Explanation note: Summarized results of Shapiro-Wilk normality test, Levene’s test, Kruskal-Wallis rank sum test and ANOVA for selected meristic variables for adults (SVL ≥ 40 mm) of all species of the P. undata species complex. Columns show character (see Materials and Methods for abbreviations and descriptions), Shapiro-Wilk W (Shapiro_W) and corresponding p-value (Shapiro_p), Levene’s F (Levene_F) and corresponding p-value (Levene_p), Kruskal-Wallis chi-square statistics (KW_chi-squared) and corresponding p-value (KW_p), ANOVA F (ANOVA_F) and corresponding p-value (ANOVA_p) and degrees of freedom (df). Differences are considered significant with p ≤ 0.05 and significance codes are as follows: * = p < 0.5; ** = p < 0.01; *** = p < 0.001.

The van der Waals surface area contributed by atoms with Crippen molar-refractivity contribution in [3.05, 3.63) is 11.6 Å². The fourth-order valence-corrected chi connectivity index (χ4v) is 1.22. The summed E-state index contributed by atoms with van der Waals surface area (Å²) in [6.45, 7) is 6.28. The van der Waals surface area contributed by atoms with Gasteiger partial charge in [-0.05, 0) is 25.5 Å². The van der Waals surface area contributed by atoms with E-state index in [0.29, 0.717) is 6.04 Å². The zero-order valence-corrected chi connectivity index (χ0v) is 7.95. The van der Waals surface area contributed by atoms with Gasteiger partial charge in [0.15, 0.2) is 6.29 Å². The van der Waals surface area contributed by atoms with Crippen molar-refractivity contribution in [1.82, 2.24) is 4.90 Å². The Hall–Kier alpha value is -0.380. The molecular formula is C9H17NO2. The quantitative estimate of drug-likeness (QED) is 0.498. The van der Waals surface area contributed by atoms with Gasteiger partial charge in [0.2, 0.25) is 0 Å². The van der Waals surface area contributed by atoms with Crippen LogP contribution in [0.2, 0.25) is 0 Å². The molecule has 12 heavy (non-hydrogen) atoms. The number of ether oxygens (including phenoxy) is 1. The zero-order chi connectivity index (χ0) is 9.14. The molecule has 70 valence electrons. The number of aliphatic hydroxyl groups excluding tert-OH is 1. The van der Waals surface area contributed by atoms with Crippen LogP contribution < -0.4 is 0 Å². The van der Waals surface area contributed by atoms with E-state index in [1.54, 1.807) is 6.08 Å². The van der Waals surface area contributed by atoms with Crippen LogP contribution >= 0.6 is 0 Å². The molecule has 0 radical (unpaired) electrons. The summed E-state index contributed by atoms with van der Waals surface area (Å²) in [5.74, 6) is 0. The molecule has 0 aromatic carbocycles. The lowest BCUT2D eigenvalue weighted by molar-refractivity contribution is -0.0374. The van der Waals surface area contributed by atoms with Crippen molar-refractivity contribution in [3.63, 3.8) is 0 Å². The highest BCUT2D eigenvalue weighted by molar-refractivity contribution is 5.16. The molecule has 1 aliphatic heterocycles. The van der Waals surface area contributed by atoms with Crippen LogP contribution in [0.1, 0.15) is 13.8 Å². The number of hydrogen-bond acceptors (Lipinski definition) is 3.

This dataset is made available under the Open Database License (http://opendatacommons.org/licenses/odbl/1.0/). The Open Database License (ODbL) is a license agreement intended to allow users to freely share, modify, and use this Dataset while maintaining this same freedom for others, provided that the original source and author(s) are credited.
Download file (9.57 kb)
Supplementary material 7 

Table S4. Summarized results of Wilcoxon rank sum tests for the meristic characters

Author: Sebastian Kirchhof

Data type: excel table

Explanation note: Summarized results of Wilcoxon rank sum tests for the meristic characters with significant Kruskal-Wallis test results (number of subdigital lamellae SuL and number of femoral pores on right leg Fe). All possible species pairs (species pair) for species of the P. undata species complex were tested. Columns show Wilcoxon W (Wilcox_W) and corresponding p-value (Wilcox_p) and significant differences (p ≤ 0.05) are indicated with * and significance codes are as follows: * = p < 0.5; ** = p < 0.01; *** = p < 0.001.